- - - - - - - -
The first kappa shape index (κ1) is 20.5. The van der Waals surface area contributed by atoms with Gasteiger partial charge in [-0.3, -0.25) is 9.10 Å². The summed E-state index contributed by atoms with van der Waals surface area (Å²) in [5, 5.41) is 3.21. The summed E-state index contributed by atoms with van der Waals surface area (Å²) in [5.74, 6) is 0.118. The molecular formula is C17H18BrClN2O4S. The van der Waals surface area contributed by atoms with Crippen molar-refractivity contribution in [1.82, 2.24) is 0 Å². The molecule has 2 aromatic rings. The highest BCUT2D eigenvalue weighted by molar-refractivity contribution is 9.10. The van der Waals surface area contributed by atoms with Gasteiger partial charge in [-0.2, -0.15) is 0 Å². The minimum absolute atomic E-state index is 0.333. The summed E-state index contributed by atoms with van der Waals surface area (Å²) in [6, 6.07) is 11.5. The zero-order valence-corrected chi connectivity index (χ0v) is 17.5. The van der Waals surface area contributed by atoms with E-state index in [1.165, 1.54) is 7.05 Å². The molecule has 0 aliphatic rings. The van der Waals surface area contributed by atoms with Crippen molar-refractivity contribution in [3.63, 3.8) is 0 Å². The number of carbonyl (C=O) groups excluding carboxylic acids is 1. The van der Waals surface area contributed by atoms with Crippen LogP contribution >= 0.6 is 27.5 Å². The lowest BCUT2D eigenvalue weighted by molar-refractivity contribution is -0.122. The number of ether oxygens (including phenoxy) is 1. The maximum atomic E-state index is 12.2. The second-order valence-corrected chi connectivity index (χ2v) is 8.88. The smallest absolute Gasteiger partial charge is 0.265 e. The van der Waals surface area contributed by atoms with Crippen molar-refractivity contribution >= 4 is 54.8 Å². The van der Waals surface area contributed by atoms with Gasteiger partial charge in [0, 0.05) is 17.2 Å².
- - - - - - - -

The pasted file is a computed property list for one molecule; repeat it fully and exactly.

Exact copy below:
The first kappa shape index (κ1) is 20.5. The van der Waals surface area contributed by atoms with Gasteiger partial charge in [-0.3, -0.25) is 9.10 Å². The summed E-state index contributed by atoms with van der Waals surface area (Å²) in [5, 5.41) is 3.21. The summed E-state index contributed by atoms with van der Waals surface area (Å²) in [5.74, 6) is 0.118. The molecular formula is C17H18BrClN2O4S. The van der Waals surface area contributed by atoms with Crippen molar-refractivity contribution in [1.82, 2.24) is 0 Å². The molecule has 2 aromatic rings. The highest BCUT2D eigenvalue weighted by molar-refractivity contribution is 9.10. The van der Waals surface area contributed by atoms with Gasteiger partial charge in [-0.2, -0.15) is 0 Å². The minimum absolute atomic E-state index is 0.333. The summed E-state index contributed by atoms with van der Waals surface area (Å²) in [6, 6.07) is 11.5. The zero-order valence-corrected chi connectivity index (χ0v) is 17.5. The van der Waals surface area contributed by atoms with E-state index in [1.165, 1.54) is 7.05 Å². The molecule has 0 aliphatic rings. The van der Waals surface area contributed by atoms with Crippen molar-refractivity contribution in [3.63, 3.8) is 0 Å². The number of carbonyl (C=O) groups excluding carboxylic acids is 1. The van der Waals surface area contributed by atoms with Crippen LogP contribution >= 0.6 is 27.5 Å². The lowest BCUT2D eigenvalue weighted by molar-refractivity contribution is -0.122. The number of ether oxygens (including phenoxy) is 1. The maximum atomic E-state index is 12.2. The second-order valence-corrected chi connectivity index (χ2v) is 8.88. The smallest absolute Gasteiger partial charge is 0.265 e. The van der Waals surface area contributed by atoms with Crippen molar-refractivity contribution >= 4 is 54.8 Å². The van der Waals surface area contributed by atoms with Gasteiger partial charge in [0, 0.05) is 17.2 Å².